Shoulder subluxations are also called "dislocations" or "rotator cuff injuries." The "ball" at the end of the upper arm separates from the shoulder "socket." Once the ligament that holds the joint together has been damaged, the injury can reoccur from an action as simple as tossing paper in the wastebasket. If the shoulder subluxates often, surgery is a possibility. However, since surgery is expensive and risky, try these exercises first, with your doctor's approval. A few minutes of exercise a week strengthens the joint to prevent further injury.
Strengthen your rotator cuff. Just after the injury, even this may be a challenge. Standing or sitting, keep your elbow tucked in to your waist. Bend your arm 90 degrees. Rotate the upper arm, so that your hand moves out to your side. Then move the hand back to the starting position.
Add weights. When your shoulder has recovered, lie on your side, with your elbow nestling into your waist. Grip a free weight. Start with the weight on the floor by your navel. Keeping your elbow touching your waist, slowly raise the weight 90 degrees and slowly lower it. If you hold your elbow still, you will feel your shoulder rotate. Start with a weight that you can manage at 2 sets of 12 repetitions. As you strengthen, increase the weight. Repeat at least 3 times a week.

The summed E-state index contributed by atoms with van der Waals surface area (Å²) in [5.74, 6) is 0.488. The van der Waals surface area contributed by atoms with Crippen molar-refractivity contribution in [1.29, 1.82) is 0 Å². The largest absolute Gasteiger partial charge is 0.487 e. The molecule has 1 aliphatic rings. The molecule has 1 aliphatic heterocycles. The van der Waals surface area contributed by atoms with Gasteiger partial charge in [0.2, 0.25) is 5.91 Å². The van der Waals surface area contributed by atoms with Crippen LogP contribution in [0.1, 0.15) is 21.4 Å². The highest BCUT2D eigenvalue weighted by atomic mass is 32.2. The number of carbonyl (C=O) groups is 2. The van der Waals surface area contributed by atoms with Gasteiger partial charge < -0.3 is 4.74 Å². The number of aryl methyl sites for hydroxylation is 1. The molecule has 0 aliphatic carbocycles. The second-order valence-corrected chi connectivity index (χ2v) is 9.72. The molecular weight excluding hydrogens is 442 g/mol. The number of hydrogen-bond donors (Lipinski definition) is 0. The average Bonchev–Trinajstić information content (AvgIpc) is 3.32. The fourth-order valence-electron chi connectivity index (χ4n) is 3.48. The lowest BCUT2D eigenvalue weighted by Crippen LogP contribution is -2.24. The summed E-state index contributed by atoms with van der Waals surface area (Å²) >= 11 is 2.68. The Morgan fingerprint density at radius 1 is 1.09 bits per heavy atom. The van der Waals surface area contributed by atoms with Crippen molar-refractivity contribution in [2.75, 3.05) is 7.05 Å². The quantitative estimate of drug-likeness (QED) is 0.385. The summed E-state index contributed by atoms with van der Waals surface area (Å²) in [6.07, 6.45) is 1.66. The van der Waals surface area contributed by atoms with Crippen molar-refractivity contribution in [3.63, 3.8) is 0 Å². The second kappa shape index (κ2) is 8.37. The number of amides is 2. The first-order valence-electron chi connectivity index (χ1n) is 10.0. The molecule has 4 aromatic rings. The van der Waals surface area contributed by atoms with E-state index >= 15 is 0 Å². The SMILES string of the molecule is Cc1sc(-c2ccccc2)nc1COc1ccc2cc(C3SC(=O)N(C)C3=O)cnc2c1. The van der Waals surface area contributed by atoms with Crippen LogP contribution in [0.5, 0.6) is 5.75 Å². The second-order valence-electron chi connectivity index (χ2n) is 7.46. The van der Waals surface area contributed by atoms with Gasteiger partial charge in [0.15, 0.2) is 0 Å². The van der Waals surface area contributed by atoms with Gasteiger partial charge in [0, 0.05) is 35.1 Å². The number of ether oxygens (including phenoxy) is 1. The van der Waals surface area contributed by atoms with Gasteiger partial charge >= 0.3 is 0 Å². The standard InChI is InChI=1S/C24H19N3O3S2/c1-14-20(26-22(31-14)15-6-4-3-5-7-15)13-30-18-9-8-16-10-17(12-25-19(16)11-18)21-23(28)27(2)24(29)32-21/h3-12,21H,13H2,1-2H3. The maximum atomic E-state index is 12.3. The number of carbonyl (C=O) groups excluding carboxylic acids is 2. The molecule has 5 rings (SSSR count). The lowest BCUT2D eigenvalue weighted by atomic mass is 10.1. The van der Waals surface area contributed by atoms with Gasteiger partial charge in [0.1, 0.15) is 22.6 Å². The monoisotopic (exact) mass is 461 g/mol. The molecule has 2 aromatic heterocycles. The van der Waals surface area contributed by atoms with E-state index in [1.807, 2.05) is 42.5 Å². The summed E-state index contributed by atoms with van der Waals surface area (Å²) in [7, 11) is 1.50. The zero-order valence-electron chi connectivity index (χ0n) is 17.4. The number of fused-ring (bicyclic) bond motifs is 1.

Use an exercise band anchored to a door as an option to weights. Stand with your injured shoulder facing the door. Tuck your elbow in to your waist; for best results put a rolled-up towel under the shoulder. Hold the band in your hand level with your elbow. Slowly pull your hand across your body, away from the door. Slowly release it. If you are not tired at the end of 2 sets of 12 repetitions, stand further away from the door, or use a heavier band. Repeat at least 3 times a week.
Stand with your injured shoulder away from the door. Begin in the same position as Step 3, but rotate your wrist out, away from the door. Repeat as above.